Dry Hair
I use this treatment when I plan to give my hair a deep condition.

Hot Oil Treatment for dry hair
¼ cup olive oil
1 tsp dried rosemary (you can use fresh, too)
1 tbsp honey
6 drops lavender essential oil
Cheesecloth

Combine the olive oil, honey, and rosemary in a small sauce pan on the stove. Heat until oil is boiling, remember: the honey will not disappear into the oil. Stir. Add lavender essential oil. Stir. Remove from heat and strain through cheesecloth to remove rosemary pieces. The cheesecloth will hold the honey for a period of time but you do NOT want to strain out the honey, just the rosemary. Allow oil to cool to the touch. Rub (not pour!) onto dry hair. If your dreadlocks are short enough, wrap a wet towel around the hair and sit under a hood dryer for 30 minutes. If your hair is too long for that, wrap hair in plastic shower cap or other plastic bag that has been sprinkled with water inside the cap/bag. If you do not have a hood dryer, wet the towel with hot water, re-heating the towel with water several times.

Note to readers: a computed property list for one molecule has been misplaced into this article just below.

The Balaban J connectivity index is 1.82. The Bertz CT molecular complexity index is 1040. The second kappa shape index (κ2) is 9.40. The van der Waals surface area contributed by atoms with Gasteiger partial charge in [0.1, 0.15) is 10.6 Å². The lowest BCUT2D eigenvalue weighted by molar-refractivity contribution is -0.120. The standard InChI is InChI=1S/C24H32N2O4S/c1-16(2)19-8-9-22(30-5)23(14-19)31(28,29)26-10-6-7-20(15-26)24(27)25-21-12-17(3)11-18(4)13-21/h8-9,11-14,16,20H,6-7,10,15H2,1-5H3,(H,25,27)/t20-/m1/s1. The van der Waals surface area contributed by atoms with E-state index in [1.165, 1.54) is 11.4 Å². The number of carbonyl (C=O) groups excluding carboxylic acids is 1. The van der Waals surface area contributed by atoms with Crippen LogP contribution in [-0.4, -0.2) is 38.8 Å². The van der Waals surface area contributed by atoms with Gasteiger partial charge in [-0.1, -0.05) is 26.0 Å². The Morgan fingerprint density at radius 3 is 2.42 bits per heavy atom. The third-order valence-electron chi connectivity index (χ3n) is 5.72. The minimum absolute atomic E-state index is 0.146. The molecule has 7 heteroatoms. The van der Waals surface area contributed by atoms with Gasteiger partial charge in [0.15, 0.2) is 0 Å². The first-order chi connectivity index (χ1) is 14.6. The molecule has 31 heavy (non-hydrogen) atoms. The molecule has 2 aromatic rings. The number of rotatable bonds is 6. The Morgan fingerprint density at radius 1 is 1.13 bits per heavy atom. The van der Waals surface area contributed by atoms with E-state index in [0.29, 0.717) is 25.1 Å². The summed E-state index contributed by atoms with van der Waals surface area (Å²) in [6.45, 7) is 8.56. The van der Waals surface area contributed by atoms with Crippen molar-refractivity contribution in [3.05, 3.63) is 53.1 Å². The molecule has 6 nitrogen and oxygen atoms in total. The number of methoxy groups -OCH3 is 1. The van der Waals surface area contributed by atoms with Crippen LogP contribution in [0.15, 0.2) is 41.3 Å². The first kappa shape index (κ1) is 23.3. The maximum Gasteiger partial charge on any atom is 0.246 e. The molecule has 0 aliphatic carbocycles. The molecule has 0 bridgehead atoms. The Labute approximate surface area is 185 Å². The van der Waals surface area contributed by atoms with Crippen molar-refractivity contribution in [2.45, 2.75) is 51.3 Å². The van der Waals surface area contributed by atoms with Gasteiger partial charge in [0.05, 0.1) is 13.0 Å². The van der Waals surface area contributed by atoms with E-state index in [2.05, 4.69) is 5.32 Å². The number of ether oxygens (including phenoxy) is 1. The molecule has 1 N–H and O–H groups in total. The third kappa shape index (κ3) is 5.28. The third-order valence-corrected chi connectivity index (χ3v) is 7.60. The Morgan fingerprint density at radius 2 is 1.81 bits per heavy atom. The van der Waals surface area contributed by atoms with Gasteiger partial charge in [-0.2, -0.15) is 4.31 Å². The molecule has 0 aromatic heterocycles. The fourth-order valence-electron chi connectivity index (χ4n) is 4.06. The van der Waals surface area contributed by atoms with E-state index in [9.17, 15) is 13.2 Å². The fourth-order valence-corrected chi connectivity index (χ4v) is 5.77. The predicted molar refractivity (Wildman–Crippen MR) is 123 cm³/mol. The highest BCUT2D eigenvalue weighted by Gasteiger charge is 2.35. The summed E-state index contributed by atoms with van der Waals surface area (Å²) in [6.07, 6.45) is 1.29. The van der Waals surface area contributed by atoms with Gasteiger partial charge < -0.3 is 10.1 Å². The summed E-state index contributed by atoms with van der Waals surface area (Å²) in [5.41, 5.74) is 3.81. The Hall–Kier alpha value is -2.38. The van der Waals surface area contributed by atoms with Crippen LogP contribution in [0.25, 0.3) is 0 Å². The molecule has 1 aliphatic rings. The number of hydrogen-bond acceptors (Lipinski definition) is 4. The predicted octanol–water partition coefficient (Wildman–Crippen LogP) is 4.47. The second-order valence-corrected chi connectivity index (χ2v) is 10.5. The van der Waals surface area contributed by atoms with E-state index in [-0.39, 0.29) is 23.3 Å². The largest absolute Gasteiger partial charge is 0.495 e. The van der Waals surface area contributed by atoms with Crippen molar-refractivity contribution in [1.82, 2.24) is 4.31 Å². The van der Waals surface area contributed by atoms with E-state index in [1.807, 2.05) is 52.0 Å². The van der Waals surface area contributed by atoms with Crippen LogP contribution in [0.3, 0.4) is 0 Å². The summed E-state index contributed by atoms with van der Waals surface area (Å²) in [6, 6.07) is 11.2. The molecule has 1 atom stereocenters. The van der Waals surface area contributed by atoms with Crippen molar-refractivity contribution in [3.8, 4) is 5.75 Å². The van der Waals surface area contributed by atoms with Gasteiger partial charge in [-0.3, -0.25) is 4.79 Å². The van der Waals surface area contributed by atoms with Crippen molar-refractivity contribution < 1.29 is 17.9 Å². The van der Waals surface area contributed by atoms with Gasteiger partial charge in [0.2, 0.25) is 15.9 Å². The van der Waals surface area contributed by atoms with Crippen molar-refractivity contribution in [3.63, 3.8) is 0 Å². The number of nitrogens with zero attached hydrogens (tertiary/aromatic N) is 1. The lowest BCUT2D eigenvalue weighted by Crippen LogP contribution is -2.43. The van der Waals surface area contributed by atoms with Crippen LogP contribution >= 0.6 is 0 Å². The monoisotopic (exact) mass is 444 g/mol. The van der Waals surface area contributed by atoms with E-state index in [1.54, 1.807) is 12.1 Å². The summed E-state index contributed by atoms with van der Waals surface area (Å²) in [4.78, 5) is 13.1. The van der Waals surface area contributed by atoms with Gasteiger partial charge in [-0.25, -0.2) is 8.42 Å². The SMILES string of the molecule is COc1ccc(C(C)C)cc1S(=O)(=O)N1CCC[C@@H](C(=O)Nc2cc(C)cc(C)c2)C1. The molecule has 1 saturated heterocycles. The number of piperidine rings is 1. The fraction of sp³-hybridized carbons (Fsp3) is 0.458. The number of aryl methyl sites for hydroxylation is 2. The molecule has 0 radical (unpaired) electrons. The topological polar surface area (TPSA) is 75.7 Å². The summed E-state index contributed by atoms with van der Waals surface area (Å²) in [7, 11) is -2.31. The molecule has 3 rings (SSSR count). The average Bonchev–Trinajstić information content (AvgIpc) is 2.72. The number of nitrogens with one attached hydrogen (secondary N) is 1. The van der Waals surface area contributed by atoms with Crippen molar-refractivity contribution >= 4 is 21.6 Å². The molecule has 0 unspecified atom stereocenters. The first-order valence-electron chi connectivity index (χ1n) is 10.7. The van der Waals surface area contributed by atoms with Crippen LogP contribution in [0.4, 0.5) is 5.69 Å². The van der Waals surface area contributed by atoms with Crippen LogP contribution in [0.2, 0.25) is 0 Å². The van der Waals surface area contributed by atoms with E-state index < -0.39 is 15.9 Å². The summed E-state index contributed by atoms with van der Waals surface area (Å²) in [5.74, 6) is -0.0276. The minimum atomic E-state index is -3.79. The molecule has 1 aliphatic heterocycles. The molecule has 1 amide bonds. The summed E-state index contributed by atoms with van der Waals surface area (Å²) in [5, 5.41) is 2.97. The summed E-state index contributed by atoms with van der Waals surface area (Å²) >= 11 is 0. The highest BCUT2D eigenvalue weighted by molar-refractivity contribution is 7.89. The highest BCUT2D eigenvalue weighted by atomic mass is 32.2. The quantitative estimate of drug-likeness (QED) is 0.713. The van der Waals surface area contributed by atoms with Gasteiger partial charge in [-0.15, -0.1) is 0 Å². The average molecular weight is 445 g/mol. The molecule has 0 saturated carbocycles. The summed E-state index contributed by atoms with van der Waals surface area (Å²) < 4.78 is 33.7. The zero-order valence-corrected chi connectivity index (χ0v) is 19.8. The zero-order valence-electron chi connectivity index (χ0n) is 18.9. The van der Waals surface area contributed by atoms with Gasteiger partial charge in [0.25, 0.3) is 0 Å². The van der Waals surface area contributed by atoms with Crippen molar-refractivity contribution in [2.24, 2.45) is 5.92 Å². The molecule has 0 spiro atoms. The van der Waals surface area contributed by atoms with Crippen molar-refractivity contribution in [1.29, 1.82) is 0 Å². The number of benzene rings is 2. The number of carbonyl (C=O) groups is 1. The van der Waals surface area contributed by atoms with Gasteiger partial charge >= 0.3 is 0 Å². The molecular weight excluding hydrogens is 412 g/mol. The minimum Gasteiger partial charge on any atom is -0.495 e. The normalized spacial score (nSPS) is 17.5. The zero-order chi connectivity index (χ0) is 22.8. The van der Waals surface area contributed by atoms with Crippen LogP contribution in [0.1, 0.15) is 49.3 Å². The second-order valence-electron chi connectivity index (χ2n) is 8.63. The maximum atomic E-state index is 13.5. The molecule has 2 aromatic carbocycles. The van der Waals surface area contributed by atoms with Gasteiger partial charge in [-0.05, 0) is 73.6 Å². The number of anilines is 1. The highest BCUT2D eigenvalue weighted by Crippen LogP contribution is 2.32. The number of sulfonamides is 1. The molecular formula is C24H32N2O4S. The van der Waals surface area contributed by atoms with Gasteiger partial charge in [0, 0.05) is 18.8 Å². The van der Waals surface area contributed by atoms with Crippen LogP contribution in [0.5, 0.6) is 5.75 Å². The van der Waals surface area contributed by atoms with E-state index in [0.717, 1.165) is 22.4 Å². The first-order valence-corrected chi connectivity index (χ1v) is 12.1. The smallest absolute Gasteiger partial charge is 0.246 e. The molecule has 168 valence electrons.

Once you have completed your hot oil treatment, wash/co-wash hair as normal.

October is Olive Oil Month!

Well, not really, lol. But it is here in my blog. I use a lot of Olive Oil on a very regular basis. I use it in my food, I use it on my skin (sugar scrubs), and I use it on my hair (hot oil treatments). All of this got me thinking… What else can I do with Olive Oil?

Well, I did a lot of research and decided that I would share a lot of the information I’ve learned with you! Coming soon will be new recipes for body scrubs (or a recipe remix), Olive Oil body moisturizers, Olive Oil hair treatments, and maybe a recipe for a meal or two 🙂

Types of Olive Oil

Regular or Pure Olive Oil

Regular or pure olive oil has been chemically refined and filtered to neutralize both undesirable strong tastes and acid content. This olive oil is of lower quality and usually the least expensive.